You are reading too much into the question. I don’t have an agenda or an axe to grind about this parenting strategy. I’d like to learn whether it works. My reasons for wanting to know are my own.
It’s interesting that you think I have a premise. I don’t. I’m seeking information. Either it exists or it doesn’t. You, on the other hand, seem to be trying to force your premise on the thread.
There is no assumption in my post. There are plenty of valid approaches to parenting that lack scientific support. I’d say most parenting decisions are made in a vacuum. I’d like to know whether this is one decision that parents are making because it has support or if it just sounds nice.
I don’t have an agenda. Your militance on this issue makes me think you have an agenda.
For what it’s worth, I am sincerely curious about where this strategy came from and whether it works, for any reasonable definition of working. You can’t seem to contemplate whether there would be any reason not to employ this strategy. Here are a few potentially deleterious effects from this particular child-rearing philosophy:
Perhaps kids that young can’t make the complex connection between a parent helping them enforce their right to bodily autonomy around hugging and kissing with a broader concept of self-guided bodily autonomy that relies on their own ability to stand up for themselves in higher pressure situations. Perhaps they can’t make the connection between public displays of affection with relatives and private abuse by manipulative abusers. So they learn narrowly that their parents won’t make them kiss people they don’t want to kiss but they miss that when their parents aren’t around and they are subject to pressure from manipulative older kids adults who want to touch their private parts that they have the same right and ability to say no when others aren’t going to back them up.
I wonder whether this leads to worse outcomes for kids who are abused notwithstanding this upbringing. This strategy creates the expectation that the kid will play an active role in preventing abuse. If the kid fails to do so at a critical time because they lack the courage or the emotional maturity, will they feel worse about themselves because of what happens? If they feel that their behavior in failing to say no at the appropriate time is embarrassing, will they be less likely to tell their parents about abuse?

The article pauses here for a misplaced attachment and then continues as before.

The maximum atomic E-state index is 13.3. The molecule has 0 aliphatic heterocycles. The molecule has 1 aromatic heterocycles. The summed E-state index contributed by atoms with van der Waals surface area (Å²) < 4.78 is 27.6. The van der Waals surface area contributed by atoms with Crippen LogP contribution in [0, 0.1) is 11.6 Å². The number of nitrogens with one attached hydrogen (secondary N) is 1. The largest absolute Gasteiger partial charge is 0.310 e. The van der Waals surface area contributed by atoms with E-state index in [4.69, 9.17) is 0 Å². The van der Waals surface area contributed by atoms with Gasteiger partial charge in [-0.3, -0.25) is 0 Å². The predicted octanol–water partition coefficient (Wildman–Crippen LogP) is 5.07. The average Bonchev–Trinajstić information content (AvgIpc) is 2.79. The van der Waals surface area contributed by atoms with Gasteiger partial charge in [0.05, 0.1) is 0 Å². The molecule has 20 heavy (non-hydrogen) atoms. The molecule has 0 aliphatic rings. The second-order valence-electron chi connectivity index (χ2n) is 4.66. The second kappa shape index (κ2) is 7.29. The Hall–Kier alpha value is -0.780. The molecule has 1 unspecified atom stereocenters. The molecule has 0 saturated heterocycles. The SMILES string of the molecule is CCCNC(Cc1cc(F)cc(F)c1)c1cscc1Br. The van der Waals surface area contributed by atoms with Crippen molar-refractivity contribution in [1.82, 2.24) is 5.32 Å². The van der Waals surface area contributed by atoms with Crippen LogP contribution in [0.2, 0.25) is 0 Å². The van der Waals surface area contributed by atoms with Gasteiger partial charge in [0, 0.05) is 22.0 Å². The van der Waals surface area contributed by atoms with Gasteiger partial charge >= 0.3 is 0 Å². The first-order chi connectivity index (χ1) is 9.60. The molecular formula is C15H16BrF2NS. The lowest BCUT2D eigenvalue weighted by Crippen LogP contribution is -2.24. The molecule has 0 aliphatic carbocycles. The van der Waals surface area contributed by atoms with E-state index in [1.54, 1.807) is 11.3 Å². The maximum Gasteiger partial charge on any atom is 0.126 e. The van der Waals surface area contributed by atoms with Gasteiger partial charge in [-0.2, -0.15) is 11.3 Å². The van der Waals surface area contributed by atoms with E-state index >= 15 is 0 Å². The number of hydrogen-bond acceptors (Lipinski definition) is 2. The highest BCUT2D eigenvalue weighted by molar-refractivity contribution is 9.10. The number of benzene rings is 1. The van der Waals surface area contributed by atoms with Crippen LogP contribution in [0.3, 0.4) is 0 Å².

Parents who think this works even if it doesn’t might be missing other strategies that work better. Perhaps the better strategy is to just directly talk to children about not allowing other people to touch their private parts, that people should not touch them in intimate ways without their consent, that they are always free to talk with their parents about people who touch their parts or try to touch their parts, that they should not keep secrets that an abuser might ask them to keep, that the child will be heard and believed about abuse, and that their parents will still love them because an abuser cannot interfere with the way their parents love them. But if parents believe, in the absence of evidence, that this strategy is the key one to keeping their kids safe from abuse and promoting healthy relationships later in life, they might not focus their child rearing strategies on the most effective things.
Of course, these strategies aren’t mutually exclusive. Every parent wants to do everything for their kids and teach them every desirable value all the time. But some lessons are going to be emphasized at the expense of others and some might contradict others.
And there might be downsides to this strategy. What if the kid decides to hug cousin Sal, cousin Hal, and cousin Val, but not cousin Jill because she has burns on her face and is in a wheelchair? Should a kid learn that his own preferences come first without any regards to the feelings of others?
You have repeatedly guessed my motivation. You’ve been wrong each time but that has neither stopped you nor contributed much to the original thread.
For what it’s worth, I asked that the thread be moved to Great Debates because people seem to want to debate the strategy more than find out whether it works.
If you want my personal opinion of this strategy, I think it makes sense and I think kids should probably be raised without being forced to hug and kiss people they don’t want to hug and kiss. It’s contrary to how I was raised where I was expected to show affection to an extended family I didn’t see regularly. I’m sure my parents thought showing affection was an important part of building relationships with my mother’s side of the family that was so enormously huge that we couldn’t hope to see them all regularly. But I’d feel more confident about my opinion if there were studies or information about whether teaching kids about bodily autonomy when they are toddlers and pre-schoolers has an effect.
My first post asked about sexual abuse broadly, not just among children. It also asked about whether it led to better adult relationships. It asked about rates of depression in older kids. And whether it had any positive effects. There was no indication that I was interested only in effects related to child sexual abuse. When asked to describe an ethical study, the study I described imagined a follow-up period of decades explicitly because I am not interested solely in the effects that end at age three.
Here’s the nut of my thread: I don’t know the first fucking thing about how to research child rearing strategies. Some people here my be experts and can help me learn something. Instead of helping me learn something, people question my motives while offering no useful information. If we were in the Pit, I’d have some closing words.